Archive for April, 2013

hotel on the corner of bitter and sweetMonday, May 6th
11:00 am
Meeting Room B

Join us to discuss…

Hotel on the Corner of Bitter and Sweet
by Jamie Ford

This debut novel tells a heartwarming story of fathers and sons, first loves, fate, and the resilient human heart. Set in the ethnic neighborhoods of Seattle during World War II and Japanese American internment camps of the era, the times and places are brought to life by the marvelous, evocative details.


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A video tour narrated by Jamie Ford through the Panama Hotel and other locations from the book,  Hotel on the Corner of Bitter and Sweet. In addition there is some footage and images from the time period of the book, the start of World World II,  comparing what it looked like then and now.

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Hey book club members I just wanted to make sure everyone knew about this!

In celebration of National Library Week, visit or call Lisle Library on Wednesday, April 17th to have every single cent of your late fees waived for free! (Does not apply to any other charges other than late fees). April 17th, from 9:30 a.m. to 9 p.m. only!

Also in celebration of National Library Week we have a “How well do you know Lisle” quiz going on. Pick up the quiz at the library and get in on a chance to win a Kindle Paperwhite!!!

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jamie ford

I was looking for information on author Jamie Ford for our next book group discussion and I ran across an interview on his website that talks about where the idea for the “Hotel on the Corner of Bitter and Sweet” came from. I thought it was interesting and thought some of you might enjoy reading it too.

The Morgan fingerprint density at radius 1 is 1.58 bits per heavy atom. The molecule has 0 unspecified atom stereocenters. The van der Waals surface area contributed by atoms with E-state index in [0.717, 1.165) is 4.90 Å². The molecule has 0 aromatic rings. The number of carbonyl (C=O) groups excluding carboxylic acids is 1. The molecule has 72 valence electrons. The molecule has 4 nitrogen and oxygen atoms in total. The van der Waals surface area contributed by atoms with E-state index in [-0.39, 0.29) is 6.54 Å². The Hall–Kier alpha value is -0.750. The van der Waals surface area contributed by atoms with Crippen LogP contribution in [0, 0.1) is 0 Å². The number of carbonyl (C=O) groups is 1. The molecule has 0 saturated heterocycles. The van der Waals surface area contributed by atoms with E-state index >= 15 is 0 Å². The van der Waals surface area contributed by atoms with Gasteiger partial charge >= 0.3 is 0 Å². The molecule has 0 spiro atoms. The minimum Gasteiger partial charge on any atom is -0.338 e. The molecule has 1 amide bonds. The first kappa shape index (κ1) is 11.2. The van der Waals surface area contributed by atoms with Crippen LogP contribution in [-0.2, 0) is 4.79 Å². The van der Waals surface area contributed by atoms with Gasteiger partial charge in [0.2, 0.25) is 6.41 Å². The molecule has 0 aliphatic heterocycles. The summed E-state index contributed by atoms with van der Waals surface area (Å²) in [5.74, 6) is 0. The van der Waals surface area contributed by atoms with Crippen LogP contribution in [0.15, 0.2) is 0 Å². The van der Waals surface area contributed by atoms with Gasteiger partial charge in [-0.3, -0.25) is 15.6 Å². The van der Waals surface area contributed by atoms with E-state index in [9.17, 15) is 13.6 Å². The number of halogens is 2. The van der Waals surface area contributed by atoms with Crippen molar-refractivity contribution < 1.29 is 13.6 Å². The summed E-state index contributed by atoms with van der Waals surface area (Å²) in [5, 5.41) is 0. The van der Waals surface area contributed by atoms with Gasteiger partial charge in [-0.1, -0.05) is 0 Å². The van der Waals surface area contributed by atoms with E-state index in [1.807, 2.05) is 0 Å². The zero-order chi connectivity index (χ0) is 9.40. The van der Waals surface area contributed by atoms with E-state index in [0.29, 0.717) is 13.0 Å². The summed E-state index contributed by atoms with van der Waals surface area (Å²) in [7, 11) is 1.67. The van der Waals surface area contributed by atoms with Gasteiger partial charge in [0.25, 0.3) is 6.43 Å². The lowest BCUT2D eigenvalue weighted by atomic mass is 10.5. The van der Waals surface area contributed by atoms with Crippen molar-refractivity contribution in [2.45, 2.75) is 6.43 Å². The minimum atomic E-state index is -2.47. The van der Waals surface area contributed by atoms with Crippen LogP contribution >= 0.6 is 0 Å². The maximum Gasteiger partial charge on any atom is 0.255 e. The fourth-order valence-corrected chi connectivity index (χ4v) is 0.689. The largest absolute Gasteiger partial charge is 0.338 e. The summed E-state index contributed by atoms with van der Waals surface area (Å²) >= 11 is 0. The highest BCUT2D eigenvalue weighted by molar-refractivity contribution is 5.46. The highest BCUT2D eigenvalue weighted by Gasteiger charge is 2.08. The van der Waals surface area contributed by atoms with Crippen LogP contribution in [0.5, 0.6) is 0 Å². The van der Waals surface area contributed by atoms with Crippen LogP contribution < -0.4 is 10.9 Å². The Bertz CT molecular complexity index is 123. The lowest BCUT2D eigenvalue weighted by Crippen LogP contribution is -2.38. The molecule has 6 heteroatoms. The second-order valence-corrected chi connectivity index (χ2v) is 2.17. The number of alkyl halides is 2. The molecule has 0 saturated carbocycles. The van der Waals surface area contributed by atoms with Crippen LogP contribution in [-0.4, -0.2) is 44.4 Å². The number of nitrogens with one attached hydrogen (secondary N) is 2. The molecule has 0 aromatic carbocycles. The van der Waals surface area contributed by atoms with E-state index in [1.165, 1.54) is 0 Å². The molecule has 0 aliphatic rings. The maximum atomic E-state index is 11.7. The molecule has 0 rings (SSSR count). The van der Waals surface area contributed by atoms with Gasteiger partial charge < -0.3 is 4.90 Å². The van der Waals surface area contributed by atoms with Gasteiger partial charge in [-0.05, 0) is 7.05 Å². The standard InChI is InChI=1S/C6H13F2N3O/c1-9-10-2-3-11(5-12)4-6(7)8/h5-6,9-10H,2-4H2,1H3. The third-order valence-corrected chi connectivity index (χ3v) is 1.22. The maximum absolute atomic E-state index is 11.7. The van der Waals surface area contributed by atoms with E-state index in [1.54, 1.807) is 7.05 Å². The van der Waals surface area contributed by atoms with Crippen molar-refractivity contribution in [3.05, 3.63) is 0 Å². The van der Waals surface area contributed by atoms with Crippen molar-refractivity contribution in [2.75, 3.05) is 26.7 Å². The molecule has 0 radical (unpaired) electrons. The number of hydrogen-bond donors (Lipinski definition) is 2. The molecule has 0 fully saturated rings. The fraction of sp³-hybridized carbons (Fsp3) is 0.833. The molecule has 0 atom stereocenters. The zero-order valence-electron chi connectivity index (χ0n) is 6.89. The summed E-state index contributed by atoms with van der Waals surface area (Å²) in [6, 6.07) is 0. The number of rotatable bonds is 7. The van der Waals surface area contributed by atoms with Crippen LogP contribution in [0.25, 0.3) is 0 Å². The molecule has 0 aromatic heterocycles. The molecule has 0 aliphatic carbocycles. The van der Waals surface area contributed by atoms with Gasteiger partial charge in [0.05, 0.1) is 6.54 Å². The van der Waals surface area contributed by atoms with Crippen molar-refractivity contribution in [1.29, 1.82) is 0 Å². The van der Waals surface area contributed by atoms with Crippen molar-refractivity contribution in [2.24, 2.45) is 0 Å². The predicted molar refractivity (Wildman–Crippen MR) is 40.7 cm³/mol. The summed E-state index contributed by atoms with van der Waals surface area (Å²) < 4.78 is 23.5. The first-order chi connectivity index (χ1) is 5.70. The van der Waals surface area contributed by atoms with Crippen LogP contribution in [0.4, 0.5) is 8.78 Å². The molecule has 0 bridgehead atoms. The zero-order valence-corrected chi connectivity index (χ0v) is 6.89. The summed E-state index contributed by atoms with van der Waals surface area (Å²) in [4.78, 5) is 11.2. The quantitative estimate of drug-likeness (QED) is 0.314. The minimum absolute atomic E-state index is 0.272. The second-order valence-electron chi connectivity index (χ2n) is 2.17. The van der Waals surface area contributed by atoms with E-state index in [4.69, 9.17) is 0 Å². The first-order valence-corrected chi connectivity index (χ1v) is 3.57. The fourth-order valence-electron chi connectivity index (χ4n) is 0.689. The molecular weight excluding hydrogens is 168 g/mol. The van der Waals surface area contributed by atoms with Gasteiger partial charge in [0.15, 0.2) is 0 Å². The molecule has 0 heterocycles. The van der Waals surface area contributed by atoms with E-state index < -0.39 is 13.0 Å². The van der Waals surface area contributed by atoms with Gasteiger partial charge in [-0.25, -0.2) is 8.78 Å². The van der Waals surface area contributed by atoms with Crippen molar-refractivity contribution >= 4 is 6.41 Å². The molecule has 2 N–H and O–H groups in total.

Here is the link to “A conversation with Jamie Ford.”    http://www.jamieford.com/interview/

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shoemakers wife

On Monday, April 1st, the Booked for the Day book group met to discuss The Shoemaker’s Wife by Adriana Trigiani.

  • Everyone enjoyed the book and most of us found it very emotional; from the death of Stella, to the separation of the Larzzari brothers, and finally the death of Ciro.
  • Another reason the group enjoyed the book was that it was not a story that had a predictable ending. The story line was more realistic than most novels and didn’t have your typical happily-ever-after ending.
  • Most of us were disturbed by the power the priest had over the parishioners but were not surprised. The group discussed stories of how much influence priests have over their community. We also talked about the fact that Ciro was not allowed to see Eduardo when he was being ordained.
  • We talked about why Enza didn’t marry Vito, whom she knew so well and spent so much time with, in contrast to Ciro, with whom she shared only moments with.
  • We all thought that Ciro and Enza would have ended up together even if they never left the mountain.
  • One of our members thought that Ciro should have forgiven his mother for abandoning him as a boy, but most thought her abandonment had affected him and understood what a hardship it was on him and Eduardo growing up without a mother or father.
  • One of our members had a similar family immigration history as the Lazzaris and the Ravanellis and talked about her grandfather’s experience when coming over from Italy. His occupation was even listed as a shoemaker.
  • The group does not foresee a sequel unless they come up with something a little more interesting for Antonio and Angela. We also talked about the age differences between Antonio and Angela which was a concern for us.

These are just of few things mentioned during the discussion. Please feel free to add any of your thoughts in the comment section.

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